Update February 2022 – The CDC has just changed baby developmental milestones for the first time since 2004. Take a look at the article in the Washington Post
Two years old and not talking – new study says not to worry
No matter if you have one kid or four, you know that each child develops differently. And because they develop differently, you don’t sweat the small stuff like developmental timelines all that much. Or maybe you do.
A recent study released by the Journal of Pediatrics has given parents a reason to relax over their 2 year old child’s lack of talking. The study found that a lack of forming words at age two has no bearing on future development. In other words, if your child isn’t speaking as much as their little buddy, you don’t need to worry that they will lag behind for the rest of their lives.
In general, the study found that:
- Toddlers who begin speaking later than their peers will not develop future behavior issues. In other words, late talking is not an indicator of how your child will be for the rest of his or her life.
- Although late talkers may exhibit emotional and behavioral problems when they are 2, the problems will dissipate when the child begins talking
- The children in the study were followed until they were 17, and 80% of them were fully talking by the time they entered school.
There are many reputable websites like BabyCenter that will provide you with timelines for development. For example, by the time your child is 18-24 months old, he or she should be (according to BabyCenter) saying somewhere in the range of 50 words. By the time they are two, they should be stringing words together. And that’s great, if your child actually sticks to the timeline.
But here are a few things that timelines won’t tell you:
- Some kids will excel at one area and then lack in another. For example, one child may be able to walk then climb on everything by the time they are 12 months, which is actually above the curve according to the timeline. In this case, their speech may be lagging behind because they are just too darn busy perfecting the climbing (aren’t you lucky) to work on the talking.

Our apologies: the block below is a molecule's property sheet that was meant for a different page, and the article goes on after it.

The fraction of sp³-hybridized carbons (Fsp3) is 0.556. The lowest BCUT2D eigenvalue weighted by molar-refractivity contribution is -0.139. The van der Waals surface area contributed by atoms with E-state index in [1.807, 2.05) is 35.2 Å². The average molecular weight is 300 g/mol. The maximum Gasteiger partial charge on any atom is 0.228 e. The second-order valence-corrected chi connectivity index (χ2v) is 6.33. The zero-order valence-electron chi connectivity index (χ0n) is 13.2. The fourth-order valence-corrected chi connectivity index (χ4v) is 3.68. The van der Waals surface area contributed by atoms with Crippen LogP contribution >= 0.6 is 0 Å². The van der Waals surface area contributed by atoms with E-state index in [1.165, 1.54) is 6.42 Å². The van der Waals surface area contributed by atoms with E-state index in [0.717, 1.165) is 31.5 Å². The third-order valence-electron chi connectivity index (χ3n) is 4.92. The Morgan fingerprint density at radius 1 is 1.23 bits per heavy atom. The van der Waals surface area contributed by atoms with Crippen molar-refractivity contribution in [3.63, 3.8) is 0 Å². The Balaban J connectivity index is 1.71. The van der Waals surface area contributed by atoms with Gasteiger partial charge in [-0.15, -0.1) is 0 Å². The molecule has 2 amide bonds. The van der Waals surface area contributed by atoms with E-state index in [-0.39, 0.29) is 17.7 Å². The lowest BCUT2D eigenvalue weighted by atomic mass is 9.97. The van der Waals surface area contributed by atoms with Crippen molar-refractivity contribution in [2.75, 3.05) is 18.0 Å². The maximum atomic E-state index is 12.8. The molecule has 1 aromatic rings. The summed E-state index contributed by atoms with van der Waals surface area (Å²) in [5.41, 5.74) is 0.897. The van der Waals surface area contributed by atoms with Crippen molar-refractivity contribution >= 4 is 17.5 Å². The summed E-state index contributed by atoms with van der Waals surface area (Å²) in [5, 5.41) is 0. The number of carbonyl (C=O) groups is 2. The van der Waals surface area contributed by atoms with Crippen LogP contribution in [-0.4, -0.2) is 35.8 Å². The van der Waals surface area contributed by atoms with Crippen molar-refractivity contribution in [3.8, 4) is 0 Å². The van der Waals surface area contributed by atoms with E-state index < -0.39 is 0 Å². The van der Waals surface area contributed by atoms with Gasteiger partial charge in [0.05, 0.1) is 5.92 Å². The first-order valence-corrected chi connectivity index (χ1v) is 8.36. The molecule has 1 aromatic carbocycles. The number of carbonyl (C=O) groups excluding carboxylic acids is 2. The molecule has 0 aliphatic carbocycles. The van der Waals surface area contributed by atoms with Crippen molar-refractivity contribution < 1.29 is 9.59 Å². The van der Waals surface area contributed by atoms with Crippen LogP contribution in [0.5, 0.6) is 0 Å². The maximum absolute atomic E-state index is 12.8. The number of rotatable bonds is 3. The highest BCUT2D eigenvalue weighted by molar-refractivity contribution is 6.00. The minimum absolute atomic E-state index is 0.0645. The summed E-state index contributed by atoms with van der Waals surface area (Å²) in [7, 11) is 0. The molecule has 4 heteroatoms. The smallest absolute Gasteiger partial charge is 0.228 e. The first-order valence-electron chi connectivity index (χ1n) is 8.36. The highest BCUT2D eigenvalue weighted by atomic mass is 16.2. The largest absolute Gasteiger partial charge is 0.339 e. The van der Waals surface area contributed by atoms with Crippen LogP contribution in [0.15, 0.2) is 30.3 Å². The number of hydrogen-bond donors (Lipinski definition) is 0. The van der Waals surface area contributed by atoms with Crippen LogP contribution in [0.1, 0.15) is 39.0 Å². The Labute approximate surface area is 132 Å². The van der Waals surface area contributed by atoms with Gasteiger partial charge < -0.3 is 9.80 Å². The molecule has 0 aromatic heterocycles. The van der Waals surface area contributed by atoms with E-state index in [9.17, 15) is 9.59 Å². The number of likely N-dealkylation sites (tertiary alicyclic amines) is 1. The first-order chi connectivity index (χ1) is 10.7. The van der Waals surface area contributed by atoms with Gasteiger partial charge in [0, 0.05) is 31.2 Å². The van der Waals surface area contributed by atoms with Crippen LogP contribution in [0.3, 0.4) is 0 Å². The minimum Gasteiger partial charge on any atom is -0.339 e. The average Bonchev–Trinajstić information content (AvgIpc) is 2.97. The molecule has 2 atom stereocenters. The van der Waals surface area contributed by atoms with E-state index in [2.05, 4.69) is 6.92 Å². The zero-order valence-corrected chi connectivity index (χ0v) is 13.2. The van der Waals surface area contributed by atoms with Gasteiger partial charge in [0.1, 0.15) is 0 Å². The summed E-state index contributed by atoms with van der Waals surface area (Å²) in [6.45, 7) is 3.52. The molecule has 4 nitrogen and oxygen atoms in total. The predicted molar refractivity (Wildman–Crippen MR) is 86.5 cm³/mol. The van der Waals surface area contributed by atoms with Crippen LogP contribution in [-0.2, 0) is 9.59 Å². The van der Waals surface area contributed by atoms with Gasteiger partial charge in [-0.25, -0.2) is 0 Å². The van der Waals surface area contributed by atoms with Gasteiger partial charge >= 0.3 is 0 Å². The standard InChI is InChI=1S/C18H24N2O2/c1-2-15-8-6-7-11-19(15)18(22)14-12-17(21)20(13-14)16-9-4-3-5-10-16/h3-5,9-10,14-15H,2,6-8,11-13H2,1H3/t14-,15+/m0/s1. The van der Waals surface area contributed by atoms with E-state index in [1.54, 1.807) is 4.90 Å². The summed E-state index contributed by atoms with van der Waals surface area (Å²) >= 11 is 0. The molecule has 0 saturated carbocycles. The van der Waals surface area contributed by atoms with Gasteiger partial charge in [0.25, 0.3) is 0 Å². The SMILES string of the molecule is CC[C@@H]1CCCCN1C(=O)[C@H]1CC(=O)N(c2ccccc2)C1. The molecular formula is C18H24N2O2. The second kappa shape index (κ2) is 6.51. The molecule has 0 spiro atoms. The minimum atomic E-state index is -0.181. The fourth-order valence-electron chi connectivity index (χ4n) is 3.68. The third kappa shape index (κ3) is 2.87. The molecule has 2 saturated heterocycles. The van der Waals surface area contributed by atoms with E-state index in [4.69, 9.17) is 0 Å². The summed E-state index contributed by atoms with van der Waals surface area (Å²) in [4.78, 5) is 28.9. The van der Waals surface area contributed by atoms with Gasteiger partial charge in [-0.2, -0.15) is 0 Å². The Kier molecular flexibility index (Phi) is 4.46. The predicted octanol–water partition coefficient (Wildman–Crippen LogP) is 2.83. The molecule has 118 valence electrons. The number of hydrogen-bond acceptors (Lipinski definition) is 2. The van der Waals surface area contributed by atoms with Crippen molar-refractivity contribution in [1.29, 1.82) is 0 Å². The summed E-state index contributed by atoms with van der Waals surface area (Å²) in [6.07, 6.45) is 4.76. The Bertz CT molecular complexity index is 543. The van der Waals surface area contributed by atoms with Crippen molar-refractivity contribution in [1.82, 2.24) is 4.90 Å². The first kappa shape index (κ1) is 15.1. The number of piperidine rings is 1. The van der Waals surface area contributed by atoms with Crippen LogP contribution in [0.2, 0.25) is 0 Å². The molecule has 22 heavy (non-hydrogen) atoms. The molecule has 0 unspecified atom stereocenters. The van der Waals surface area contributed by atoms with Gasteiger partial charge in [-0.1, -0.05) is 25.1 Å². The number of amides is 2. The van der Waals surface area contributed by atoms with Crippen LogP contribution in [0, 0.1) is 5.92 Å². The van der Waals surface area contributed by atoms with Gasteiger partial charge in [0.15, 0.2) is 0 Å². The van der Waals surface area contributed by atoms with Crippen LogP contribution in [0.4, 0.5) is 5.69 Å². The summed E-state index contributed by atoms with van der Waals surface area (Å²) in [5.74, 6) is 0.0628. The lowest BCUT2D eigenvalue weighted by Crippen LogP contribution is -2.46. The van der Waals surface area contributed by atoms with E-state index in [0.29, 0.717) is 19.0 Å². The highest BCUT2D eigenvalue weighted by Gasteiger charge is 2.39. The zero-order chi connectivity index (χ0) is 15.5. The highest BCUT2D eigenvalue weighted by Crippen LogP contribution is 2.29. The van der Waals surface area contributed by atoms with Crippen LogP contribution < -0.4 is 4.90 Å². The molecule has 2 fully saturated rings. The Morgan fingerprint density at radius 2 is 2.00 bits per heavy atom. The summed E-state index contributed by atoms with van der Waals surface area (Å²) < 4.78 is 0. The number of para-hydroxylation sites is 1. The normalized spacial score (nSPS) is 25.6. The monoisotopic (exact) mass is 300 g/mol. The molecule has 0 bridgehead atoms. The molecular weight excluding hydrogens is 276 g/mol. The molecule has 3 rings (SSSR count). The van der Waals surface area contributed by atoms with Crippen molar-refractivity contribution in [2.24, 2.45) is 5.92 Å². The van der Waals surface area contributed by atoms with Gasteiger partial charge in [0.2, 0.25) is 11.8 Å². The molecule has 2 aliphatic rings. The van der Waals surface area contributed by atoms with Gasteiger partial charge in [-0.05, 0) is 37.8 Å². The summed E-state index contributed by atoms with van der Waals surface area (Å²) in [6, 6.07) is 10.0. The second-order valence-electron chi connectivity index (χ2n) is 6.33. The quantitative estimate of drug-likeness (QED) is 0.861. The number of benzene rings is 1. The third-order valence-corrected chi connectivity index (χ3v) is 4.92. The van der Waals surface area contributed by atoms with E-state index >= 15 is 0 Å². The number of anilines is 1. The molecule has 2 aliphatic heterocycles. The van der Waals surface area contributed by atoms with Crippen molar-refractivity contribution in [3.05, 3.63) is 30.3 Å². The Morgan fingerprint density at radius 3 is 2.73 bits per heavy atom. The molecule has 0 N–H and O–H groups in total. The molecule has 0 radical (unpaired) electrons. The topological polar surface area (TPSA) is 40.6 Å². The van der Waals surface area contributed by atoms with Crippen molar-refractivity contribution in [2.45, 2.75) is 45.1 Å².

- Boys develop certain skills later in life, like talking. This doesn’t apply to all boys, but seems to be a general trend.
If you find your child is not talking by age 2, there are a few things you should immediately check for:
- Has your child had his/her hearing checked? Although it may appear that they can hear you when you are speaking to them, there are different types of hearing that apply to language. Ask your doctor to refer your child for a hearing test.
- Have your child checked for fluid in his/her ears. Frequent ear infections can cause a build up in fluid that results in everything sounding like its underwater. Your child may need tubes to alleviate the fluid.
- Take your child to a speech therapist. In your initial consultation they will look for signs of other issues that may be leading to the speech delay.
It’s stressful wondering why your child isn’t talking by age 2, but there are steps you can take to rule out issues which could be causing the delay. At the end of the day, your child could simply be a late talker.
Stop searching Google and reading Yahoo Answers. Relax, take your baby for a walk or sit down and play with them. Try to talk to them, and then listen. Chances are, your toddler is saying things that you just haven’t deciphered yet.
Further reading: My child is a late talker and he’s turned out fine.